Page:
Covid-19 vaccination – employment law considerations
In this bulletin, we look at the vexed question of whether employers can require staff or job applicants to be vaccinated and what are the associated risks.
Some employers are saying that they will not employ new staff unless they have had the vaccine, creating the “no jab no job” headlines we have seen. However, could this kind of policy be discriminatory? Can employers require their current staff to have the vaccine? Will employers still need to have Covid-secure measures in place when staff return to the office? Government guidance is awaited on these tricky issues. In the meantime, the points below should help employers make informed decisions about the best way to move forward.
The information contained in this bulletin is accurate as at 4 May 2021.
Can an employer require an employee to have the vaccine?
The short answer is no, not usually. The government has not legislated for the vaccine to be mandatory, so on balance it would be risky for employers to insist on vaccination. However, it may be necessary to make vaccination mandatory where it is necessary for someone to do their job, for example where they travel overseas and need to be vaccinated.
Whilst legally it would be very difficult for an employer to insist on current employees having the vaccine to keep their jobs, there may be more leeway when looking at new hires. From a legal perspective, employers could insert a clause in their contract which makes having had a Covid-19 vaccination a condition of new employment. However, to avoid successful claims of discrimination an employer would need to look at each role and consider the health and safety risks before including the clause in any particular contract and also document their decision making and rationale.
If an employer were to insist on such a clause before the vaccine had been fully rolled out then there is a risk that the requirement could indirectly discriminate against younger workers who will in general (aside from certain cases) be the last to be offered the vaccine according to the vaccine rollout plans. The target is that by 31 July 2021 the first dose of the vaccine will have been offered to all adults in the UK.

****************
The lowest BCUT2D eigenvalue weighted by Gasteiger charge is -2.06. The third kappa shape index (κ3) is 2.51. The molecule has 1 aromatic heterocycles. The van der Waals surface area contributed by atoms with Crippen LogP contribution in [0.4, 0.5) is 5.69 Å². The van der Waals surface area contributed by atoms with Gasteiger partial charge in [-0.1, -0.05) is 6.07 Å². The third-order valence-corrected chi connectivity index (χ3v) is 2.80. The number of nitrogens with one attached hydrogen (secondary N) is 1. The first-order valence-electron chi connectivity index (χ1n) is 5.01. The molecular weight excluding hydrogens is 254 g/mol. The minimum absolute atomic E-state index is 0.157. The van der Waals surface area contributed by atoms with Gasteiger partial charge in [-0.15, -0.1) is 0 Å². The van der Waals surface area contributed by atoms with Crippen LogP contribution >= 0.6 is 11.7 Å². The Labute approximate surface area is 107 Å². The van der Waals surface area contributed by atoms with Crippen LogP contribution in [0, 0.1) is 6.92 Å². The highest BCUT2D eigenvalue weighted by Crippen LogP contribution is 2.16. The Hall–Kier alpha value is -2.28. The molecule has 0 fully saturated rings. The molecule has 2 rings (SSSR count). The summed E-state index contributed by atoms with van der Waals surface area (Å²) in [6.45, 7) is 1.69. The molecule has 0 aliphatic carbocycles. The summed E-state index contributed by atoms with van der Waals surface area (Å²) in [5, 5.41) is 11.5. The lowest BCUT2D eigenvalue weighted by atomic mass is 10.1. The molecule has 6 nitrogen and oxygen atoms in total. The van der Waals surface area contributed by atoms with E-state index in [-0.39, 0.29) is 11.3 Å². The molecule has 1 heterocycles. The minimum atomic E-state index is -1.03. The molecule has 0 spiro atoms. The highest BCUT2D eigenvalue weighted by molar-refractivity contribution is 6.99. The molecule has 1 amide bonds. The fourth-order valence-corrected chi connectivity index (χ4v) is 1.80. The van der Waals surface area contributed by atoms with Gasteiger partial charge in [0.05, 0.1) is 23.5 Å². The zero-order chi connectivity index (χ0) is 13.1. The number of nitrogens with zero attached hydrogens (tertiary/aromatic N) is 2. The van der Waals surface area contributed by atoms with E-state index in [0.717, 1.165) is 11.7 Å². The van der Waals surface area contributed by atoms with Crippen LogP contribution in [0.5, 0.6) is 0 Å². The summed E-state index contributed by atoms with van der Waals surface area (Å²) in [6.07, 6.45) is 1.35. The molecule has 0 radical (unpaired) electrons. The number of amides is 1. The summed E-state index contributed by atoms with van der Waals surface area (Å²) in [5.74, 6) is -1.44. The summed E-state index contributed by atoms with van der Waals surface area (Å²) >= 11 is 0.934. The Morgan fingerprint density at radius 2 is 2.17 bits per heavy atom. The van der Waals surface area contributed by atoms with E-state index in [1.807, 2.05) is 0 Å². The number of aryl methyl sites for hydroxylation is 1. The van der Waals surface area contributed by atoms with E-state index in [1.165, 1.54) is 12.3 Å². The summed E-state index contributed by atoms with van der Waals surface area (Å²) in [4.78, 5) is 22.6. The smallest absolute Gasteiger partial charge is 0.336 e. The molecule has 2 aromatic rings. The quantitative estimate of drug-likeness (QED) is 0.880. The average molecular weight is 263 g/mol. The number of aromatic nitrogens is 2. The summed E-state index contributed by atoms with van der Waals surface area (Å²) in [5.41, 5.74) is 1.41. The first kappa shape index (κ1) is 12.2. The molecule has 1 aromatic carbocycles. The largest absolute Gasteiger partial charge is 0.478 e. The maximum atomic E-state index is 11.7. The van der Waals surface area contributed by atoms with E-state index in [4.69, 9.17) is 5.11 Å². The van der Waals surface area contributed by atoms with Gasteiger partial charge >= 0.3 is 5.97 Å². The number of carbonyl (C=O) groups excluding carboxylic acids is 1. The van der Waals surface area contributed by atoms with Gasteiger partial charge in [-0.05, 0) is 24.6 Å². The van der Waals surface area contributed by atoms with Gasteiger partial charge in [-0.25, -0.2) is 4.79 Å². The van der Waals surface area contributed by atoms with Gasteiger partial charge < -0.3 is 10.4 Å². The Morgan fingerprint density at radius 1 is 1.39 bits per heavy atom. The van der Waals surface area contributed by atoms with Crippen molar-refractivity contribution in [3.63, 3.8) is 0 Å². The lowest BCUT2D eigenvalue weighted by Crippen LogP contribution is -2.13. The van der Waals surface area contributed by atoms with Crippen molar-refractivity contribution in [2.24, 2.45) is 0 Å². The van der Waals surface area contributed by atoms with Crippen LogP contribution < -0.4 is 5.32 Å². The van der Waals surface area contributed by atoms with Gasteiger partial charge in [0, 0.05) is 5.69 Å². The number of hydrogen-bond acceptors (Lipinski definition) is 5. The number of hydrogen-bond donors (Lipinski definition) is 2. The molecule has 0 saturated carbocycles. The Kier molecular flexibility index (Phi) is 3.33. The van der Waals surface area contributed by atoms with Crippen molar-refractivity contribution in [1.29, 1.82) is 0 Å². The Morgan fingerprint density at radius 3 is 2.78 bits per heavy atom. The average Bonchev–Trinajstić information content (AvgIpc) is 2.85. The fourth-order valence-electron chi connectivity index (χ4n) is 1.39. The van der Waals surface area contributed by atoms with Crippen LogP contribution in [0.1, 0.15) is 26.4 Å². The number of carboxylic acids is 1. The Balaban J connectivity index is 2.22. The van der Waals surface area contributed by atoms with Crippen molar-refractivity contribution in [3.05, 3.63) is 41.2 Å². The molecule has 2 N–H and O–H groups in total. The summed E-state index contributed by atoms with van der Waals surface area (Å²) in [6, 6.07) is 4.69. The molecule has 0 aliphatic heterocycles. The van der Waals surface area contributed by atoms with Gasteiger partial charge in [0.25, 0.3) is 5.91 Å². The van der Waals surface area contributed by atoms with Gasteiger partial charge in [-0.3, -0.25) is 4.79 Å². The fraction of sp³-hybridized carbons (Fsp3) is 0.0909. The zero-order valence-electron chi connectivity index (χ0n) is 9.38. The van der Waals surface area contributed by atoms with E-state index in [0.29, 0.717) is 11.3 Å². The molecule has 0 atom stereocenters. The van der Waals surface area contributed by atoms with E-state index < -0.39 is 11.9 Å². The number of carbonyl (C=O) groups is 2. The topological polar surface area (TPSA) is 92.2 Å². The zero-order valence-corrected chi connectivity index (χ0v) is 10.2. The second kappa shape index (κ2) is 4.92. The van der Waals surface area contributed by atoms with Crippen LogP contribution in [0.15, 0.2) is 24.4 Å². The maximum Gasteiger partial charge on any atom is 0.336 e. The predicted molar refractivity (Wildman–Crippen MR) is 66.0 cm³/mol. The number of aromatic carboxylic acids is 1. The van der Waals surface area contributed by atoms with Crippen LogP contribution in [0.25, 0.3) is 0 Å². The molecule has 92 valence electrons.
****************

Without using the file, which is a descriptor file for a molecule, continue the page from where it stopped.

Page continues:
Also, there may be those who cannot be vaccinated due to existing health conditions or because they are pregnant. People may also refuse the vaccine because of religious or moral beliefs. Refusal to take the jab appears to have been more common among ethnic minorities in the UK which may open up the potential for race discrimination claims as well.
Remember that the Equality Act 2010 applies to job applicants as well as those in employment. An employer must not discriminate against or victimise a person in the arrangements it makes for deciding who to offer employment to and also by not offering employment.
It is possible that some businesses might be able to prove that vaccinations are crucial for health and safety purposes, for example, protecting care home residents. Several care home operators in the UK have put in place a no jab no job policy for new staff due to some concerns about the level of take up of the vaccine amongst care home workers. In April the Department of Health and Social Care published a consultation on making Covid-19 vaccination a condition of deployment for workers deployed in care homes with older adult residents. This would not include those who are medically exempt from vaccination.